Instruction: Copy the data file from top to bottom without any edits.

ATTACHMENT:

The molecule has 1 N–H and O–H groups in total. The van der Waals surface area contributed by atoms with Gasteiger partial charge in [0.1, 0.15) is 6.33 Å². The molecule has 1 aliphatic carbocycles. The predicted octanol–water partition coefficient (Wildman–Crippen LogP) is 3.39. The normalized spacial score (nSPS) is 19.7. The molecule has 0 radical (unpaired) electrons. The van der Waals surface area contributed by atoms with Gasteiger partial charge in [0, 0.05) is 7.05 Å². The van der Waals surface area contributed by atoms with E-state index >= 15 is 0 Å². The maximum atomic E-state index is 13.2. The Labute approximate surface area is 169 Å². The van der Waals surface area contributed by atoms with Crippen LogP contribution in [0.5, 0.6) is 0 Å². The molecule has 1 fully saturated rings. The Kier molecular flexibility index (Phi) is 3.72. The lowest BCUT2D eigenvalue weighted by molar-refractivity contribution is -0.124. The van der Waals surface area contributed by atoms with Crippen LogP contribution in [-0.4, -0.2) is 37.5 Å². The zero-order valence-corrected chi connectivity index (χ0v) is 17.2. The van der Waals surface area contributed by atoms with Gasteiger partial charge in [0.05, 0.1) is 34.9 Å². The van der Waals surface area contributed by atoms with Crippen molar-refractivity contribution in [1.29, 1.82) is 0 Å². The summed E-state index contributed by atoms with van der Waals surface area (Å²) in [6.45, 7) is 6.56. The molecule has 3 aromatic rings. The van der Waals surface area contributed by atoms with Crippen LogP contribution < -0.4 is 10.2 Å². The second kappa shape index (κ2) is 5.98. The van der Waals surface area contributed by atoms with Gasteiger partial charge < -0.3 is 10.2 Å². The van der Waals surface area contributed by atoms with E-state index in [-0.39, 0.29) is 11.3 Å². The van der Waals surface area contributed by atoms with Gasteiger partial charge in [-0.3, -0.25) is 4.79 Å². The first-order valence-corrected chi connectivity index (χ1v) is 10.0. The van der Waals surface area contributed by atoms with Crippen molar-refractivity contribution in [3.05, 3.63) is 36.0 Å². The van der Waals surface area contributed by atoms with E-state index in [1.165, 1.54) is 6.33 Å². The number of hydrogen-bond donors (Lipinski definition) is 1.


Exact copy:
The molecule has 1 N–H and O–H groups in total. The van der Waals surface area contributed by atoms with Gasteiger partial charge in [0.1, 0.15) is 6.33 Å². The molecule has 1 aliphatic carbocycles. The predicted octanol–water partition coefficient (Wildman–Crippen LogP) is 3.39. The normalized spacial score (nSPS) is 19.7. The molecule has 0 radical (unpaired) electrons. The van der Waals surface area contributed by atoms with Gasteiger partial charge in [0, 0.05) is 7.05 Å². The van der Waals surface area contributed by atoms with E-state index >= 15 is 0 Å². The maximum atomic E-state index is 13.2. The Labute approximate surface area is 169 Å². The van der Waals surface area contributed by atoms with Crippen LogP contribution in [0.5, 0.6) is 0 Å². The molecule has 1 fully saturated rings. The Kier molecular flexibility index (Phi) is 3.72. The lowest BCUT2D eigenvalue weighted by molar-refractivity contribution is -0.124. The van der Waals surface area contributed by atoms with Crippen LogP contribution in [-0.4, -0.2) is 37.5 Å². The zero-order valence-corrected chi connectivity index (χ0v) is 17.2. The van der Waals surface area contributed by atoms with Gasteiger partial charge in [0.05, 0.1) is 34.9 Å². The van der Waals surface area contributed by atoms with Crippen molar-refractivity contribution in [1.29, 1.82) is 0 Å². The summed E-state index contributed by atoms with van der Waals surface area (Å²) in [6.45, 7) is 6.56. The molecule has 3 aromatic rings. The van der Waals surface area contributed by atoms with Crippen LogP contribution < -0.4 is 10.2 Å². The second kappa shape index (κ2) is 5.98. The van der Waals surface area contributed by atoms with Gasteiger partial charge < -0.3 is 10.2 Å². The van der Waals surface area contributed by atoms with E-state index in [-0.39, 0.29) is 11.3 Å². The van der Waals surface area contributed by atoms with Gasteiger partial charge in [-0.3, -0.25) is 4.79 Å². The first-order valence-corrected chi connectivity index (χ1v) is 10.0. The van der Waals surface area contributed by atoms with Crippen molar-refractivity contribution in [3.05, 3.63) is 36.0 Å². The van der Waals surface area contributed by atoms with E-state index in [1.165, 1.54) is 6.33 Å². The number of hydrogen-bond donors (Lipinski definition) is 1.